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Making Connections: Communication Through the Ages

4.5 out of 5 stars 2 customer reviews
ISBN-13: 978-0810842335
ISBN-10: 0810842335
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Editorial Reviews


Accessible to, and recommended for, undergraduates, students at technical colleges, and general readers.....

Meadows manages to make communications technology interesting again by making the reader see it from a new lens...As a solid introduction to the history of communication technology, this work is strongly recommended for academic and public libraries.....

Meadow, a University of Toronto professor emeritus of information studies, is well qualified to explore communications topics...Communication has characterized human experience from ancient time to the present. Thus, its history is a fascinating story tofollow. Making Connections emphasizes this point by highlighting the development of a wide array of communication technologies over time....

...a well-written, thoughtful, and richly documented summary of the history of human communication.....

Writing in a casual style for nonspecialists, Meadow covers the basics of each technology, showing how it was invented, how it works, and the effect it has had on society.....

About the Author

Charles T. Meadow is Professor Emeritus at the Faculty of Information Studies, University of Toronto. He is the author of Ink into Bits: A Web of Converging Media (2002) and Messages, Meaning and Symbols: The Communication of Information (2006), both published by Scarecrow.

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Product Details

  • Hardcover: 384 pages
  • Publisher: Scarecrow Press (April 2002)
  • Language: English
  • ISBN-10: 0810842335
  • ISBN-13: 978-0810842335
  • Product Dimensions: 5.7 x 1 x 8.7 inches
  • Shipping Weight: 1.2 pounds
  • Average Customer Review: 4.5 out of 5 stars  See all reviews (2 customer reviews)
  • Amazon Best Sellers Rank: #10,030,538 in Books (See Top 100 in Books)

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By Albert S. Tedesco on June 27, 2002
Format: Paperback
Making Connections is required reading for anyone seeking a clearer understanding of the old and new "mediated environments" in which human culture has been nurtured. It will be useful in courses in the social sciences, communications, history, anthropology, and marketing, and for the general reader who wants tools for cutting through the technological confusion which surrounds us.
Making Connections, as the title implies, is about the impact of communications systems on human history. But, on another level, this book is about helping the reader to "connect the dots," to form an image of what appears to the layman and expert alike to be an unfathomable telecommunications landscape.
Most of us can agree on one point: the pace of technological change, especially the convergence of media upon which we rely for indirect images of reality, is so fast that even professional viewers of that landscape have a difficult time describing what they see, no less what they think is on the horizon.
Through illustration, Meadow makes the case that evolving communications systems generate structure and this structure becomes the milieu, the growth medium, if you will, in which society and the individuals who populate it grow.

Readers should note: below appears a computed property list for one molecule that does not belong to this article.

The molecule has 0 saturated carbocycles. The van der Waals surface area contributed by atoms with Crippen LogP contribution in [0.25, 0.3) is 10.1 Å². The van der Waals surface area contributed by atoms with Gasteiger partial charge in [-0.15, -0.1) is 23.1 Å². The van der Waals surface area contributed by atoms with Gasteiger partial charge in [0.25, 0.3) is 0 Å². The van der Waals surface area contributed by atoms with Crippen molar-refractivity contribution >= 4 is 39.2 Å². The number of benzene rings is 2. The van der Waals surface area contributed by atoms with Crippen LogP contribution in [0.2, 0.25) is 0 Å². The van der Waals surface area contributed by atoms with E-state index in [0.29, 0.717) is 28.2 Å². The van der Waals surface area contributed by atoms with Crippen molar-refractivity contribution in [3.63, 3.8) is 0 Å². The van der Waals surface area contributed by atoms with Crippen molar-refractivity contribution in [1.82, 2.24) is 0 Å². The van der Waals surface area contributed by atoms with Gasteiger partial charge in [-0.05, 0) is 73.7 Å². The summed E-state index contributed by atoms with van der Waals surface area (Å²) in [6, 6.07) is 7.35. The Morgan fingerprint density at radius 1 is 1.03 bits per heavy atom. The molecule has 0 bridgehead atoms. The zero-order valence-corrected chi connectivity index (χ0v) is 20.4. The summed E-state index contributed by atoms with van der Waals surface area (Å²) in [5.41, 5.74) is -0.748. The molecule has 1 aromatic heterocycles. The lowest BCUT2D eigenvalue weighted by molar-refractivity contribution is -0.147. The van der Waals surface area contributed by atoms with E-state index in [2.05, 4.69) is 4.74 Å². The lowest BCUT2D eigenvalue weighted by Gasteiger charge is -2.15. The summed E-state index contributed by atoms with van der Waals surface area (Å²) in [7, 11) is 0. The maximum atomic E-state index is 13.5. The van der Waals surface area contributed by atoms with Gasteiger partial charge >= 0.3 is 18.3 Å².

Meadow's lucid descriptions of complex information theory bring to the layman and professional reader alike, a new level of explanation that is both witty and wise, in which such concepts as the relationship between information and uncertainty, for example, become not only understandable, but available for application to everyday situations. Meadow's discussion of the complex interrelationship among symbols (data), information, and knowledge is professionally sound and very accessible to the layman.
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Format: Hardcover
Making Connections is a book which business readers will find useful as they try to understand the role of new technologies in the work place. The scope of Charles Meadow's book is far-reaching, reviewing as it does the earliest origins of verbal communication to the impact of the latest developments in telecommunications and computing on society. The book is short on the hype so typical in business and marketing books, which tout the latest in converging technologies, and long on clarity and logical thinking. Meadow's Background Chapter sets out sufficient theory to make the rest of the book's content fit nicely into the technical environment about which it is written. It is very useful for its common sense and clever use of terms that the business reader can understand.
Charles Meadow writes compellingly about the impact of communications technologies on the form and evolution of personal, social, political and economic and business systems over the years. Of particular interest is his analysis of the impact of technology up to the mid-point of the 20th century, the juncture at which computers began to evolve and influence social systems. From this historical distance, Meadow teaches us to understand how the first electronic technologies changed society, thus giving us a handle on how new technologies affect us today. He offers one of the clearest definitions of "information" as he distinguishes it from the concepts of communication and knowledge The illustrations and pictures bring to the text a dimension of clarity not often seen in this kind of book. The reader whose specialty is not telecommunications will feel right at home with Meadow's approach to the subject matter.
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